Category Archives: Harvesting

Wellness Wednesday: Calendula

Calendula officinalis – Also known as marigold or pot marigold.

Calendula’s bright flowers range in color from yellow to a bright orange. It has widely spaced toothy leaves and grows to a height of about 18 inches. Be sure not to confuse this bushy, aromatic annual with African or French Marigold.

It is a readily self seeding annual. Plant in direct sun with well drained soil with moderate water. Pick flower heads daily to encourage more growth. Calendula will repel eelworm in the garden and is a good companion plant for beans, lettuce, potatoes, roses and tomatoes.

Calendula is a great soothing herb for the skin. I use it in a lot of my salves, oil and skin care recipes to sooth and calm skin redness, rash, and irritation. It is good to treat cuts, burns, lacerations, bruises, diaper rash, sprains and inflammation. It promotes rapid healing and helps minimize scarring.

Calendula is great in a poultice for sore nipples, ulcers, sprains and varicose veins.

It is also a very good lymphatic herb that helps thin and drain lymph that sometimes gets clogged and congested.  My husband had very thick lymph around his neck and ears that was causing ear issues and with massage, and Calendula tea, his lymph drainage improved and so did his ear problems. It also boosts immunity by increasing lymphatic drainage. Note that Calendula tea will make you pee a lot, and this is a good thing. Just be sure to drink plenty of water with it to help aid the body in the clearing of toxins from the body.

I hope you can see why this wonderful and beautiful herb is always at hand in my herbal “Medicine Cabinet“.

How do you use Calendula?

 

Shared on Wildcrafting Wednesday.

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Lakeside chamomile

So we went to estes park two weekends ago to get out of the heat and go for a hike. As things turned out our car had some issues (just the fuel injector thankfully) and we spent some time resolving that issue instead of hiking. So since we were already there we decided to go for a walk around the lake. We took the short 3.8 mile path and it was a nice, beautiful, relaxing walk.

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I have started learning to identify herbs out in the wild and don’t usually pick anything unless I know exactly what it is. I got a handy dandy little chart last week from borders to help me better identify native Colorado plants. This plant though I can identify pretty much anywhere. Chamomile.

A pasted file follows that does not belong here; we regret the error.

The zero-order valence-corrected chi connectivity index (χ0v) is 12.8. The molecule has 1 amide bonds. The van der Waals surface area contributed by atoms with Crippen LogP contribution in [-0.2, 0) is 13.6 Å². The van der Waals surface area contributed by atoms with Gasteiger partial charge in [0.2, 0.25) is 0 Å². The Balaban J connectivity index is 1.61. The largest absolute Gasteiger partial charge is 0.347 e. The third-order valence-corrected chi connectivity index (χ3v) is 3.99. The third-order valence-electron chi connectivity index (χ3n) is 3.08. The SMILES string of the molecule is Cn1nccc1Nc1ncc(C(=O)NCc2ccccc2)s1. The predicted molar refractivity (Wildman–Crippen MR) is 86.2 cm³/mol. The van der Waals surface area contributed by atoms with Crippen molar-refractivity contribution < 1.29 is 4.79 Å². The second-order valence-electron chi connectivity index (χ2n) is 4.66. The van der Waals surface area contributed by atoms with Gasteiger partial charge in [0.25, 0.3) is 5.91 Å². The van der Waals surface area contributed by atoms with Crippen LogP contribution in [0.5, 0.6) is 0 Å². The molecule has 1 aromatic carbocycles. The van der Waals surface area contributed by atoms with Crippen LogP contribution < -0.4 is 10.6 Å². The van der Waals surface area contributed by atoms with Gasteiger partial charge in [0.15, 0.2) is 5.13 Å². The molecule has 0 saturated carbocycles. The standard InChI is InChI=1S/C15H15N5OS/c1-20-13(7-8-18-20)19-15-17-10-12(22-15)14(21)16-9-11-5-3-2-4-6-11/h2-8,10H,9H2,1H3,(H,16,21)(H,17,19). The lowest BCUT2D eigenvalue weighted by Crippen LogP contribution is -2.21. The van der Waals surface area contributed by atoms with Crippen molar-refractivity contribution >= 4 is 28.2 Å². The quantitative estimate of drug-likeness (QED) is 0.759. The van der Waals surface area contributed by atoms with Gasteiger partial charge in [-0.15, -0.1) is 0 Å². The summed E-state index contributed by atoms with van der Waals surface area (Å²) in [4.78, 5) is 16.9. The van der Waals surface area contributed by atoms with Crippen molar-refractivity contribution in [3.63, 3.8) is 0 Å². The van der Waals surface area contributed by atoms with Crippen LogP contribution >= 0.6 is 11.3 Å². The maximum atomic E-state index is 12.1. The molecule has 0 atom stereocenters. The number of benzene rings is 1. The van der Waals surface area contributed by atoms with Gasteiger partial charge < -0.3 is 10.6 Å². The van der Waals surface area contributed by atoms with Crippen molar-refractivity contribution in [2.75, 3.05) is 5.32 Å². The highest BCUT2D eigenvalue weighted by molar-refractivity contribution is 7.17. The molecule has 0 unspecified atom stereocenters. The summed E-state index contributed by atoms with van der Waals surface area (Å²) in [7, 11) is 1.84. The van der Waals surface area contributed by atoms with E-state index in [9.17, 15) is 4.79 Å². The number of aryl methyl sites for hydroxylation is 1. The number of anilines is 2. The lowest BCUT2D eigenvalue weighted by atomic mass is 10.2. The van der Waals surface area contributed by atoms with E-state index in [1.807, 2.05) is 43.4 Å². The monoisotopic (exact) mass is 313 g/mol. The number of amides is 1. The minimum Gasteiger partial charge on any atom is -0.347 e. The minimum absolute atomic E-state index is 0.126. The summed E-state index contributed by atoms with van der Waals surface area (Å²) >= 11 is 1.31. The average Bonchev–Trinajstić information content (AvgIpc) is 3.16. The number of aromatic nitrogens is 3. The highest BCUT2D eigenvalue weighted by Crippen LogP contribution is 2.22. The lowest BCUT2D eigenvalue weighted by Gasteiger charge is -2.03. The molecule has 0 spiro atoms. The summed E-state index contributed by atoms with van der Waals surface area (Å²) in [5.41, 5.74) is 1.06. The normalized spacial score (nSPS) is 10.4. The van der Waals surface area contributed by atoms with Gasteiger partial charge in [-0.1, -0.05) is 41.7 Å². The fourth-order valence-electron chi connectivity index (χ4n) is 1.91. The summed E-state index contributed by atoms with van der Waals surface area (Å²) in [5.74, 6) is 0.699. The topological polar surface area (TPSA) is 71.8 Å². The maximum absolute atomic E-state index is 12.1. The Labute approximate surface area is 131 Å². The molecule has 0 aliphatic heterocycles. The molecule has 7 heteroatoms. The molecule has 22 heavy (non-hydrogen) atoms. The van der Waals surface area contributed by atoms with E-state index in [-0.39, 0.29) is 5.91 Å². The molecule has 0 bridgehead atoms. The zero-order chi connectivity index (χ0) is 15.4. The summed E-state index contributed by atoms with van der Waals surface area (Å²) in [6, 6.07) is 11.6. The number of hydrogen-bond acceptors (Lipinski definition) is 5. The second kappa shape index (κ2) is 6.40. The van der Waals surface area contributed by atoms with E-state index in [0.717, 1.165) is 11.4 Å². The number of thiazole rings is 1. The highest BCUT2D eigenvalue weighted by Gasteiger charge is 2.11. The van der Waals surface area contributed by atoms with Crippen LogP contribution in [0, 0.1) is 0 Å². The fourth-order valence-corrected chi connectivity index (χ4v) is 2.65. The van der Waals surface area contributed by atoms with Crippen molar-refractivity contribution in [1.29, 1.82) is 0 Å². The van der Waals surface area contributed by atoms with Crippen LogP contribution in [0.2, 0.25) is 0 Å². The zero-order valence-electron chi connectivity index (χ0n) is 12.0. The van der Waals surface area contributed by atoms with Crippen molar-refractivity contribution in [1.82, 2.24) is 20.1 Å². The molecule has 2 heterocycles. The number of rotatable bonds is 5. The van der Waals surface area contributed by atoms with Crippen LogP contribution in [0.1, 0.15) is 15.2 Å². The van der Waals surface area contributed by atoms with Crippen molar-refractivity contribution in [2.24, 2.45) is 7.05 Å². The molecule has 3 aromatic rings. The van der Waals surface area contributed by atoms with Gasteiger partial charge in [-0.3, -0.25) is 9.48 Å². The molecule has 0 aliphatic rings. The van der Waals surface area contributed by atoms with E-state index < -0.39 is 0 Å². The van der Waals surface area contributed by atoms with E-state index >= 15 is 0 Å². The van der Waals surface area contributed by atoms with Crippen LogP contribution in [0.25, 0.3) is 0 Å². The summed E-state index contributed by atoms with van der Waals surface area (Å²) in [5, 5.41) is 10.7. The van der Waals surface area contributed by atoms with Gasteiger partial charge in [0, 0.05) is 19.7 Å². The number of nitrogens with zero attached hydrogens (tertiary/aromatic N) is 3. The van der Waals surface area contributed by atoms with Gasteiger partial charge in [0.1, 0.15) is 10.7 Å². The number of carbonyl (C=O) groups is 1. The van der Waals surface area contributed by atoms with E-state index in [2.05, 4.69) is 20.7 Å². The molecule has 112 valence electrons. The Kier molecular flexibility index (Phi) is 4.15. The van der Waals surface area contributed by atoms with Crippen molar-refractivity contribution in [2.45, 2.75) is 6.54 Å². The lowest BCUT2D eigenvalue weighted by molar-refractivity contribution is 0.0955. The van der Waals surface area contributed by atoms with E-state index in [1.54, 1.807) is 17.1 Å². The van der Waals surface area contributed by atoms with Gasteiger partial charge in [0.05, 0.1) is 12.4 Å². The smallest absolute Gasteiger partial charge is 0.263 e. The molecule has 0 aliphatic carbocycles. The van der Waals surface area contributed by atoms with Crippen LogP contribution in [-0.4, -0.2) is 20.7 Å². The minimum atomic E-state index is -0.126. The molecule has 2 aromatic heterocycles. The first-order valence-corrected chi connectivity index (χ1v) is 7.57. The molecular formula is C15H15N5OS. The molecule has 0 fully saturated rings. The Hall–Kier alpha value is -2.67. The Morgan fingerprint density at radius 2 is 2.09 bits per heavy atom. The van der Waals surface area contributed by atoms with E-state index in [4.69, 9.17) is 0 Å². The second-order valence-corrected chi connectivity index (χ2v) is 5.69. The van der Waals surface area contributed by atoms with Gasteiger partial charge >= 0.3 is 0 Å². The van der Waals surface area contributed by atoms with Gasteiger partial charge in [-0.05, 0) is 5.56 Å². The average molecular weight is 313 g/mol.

German Chamomile

We all know chamomile, or at least should. It is a wonderful calming,  cooling herb. People use it to sleep, soothe and relax, reduce redness and inflamation, help resolve bloating, stomach pain and nausia. Other benefits include soothing colds, helping wounds or abscesses heal, reducing gum inflammation, treating skin conditions like psoriasis and eczema, and treating ulcerative colitis. Chamomile is also gentle enough to be taken to treat children’s maladies like chicken pox, diaper rash, and colic. Generally, chamomile is taken as soon as symptoms manifest themselves.

So as we were starting along the lake path I see large patches of Chamomile growing along the walking path. I am not sure if you know this, because I sure didn’t until this spring, but chamomile is a weed. It will grow anywhere and it loves disturbed soil. Our back yard in our house in Spokane is full of the stuff instead of grass. I promise you that just happened and had nothing to do with anything we might have done!

So lots of chamomile all down the path and I decide to pick some. I end up getting a good 4 handfuls of full chamomile plants before we were done with our walk and I hardly made a dent in the chamomile patches.

As you may know one of the tenants in wild crafting is  you leave enough of the plant to leave seeds for the next generation to grow next year. We avoid exhausting our resources now so that they are available for us again next season. I know a novel concept but it seems to work when our greedy human brains don’t get in the way.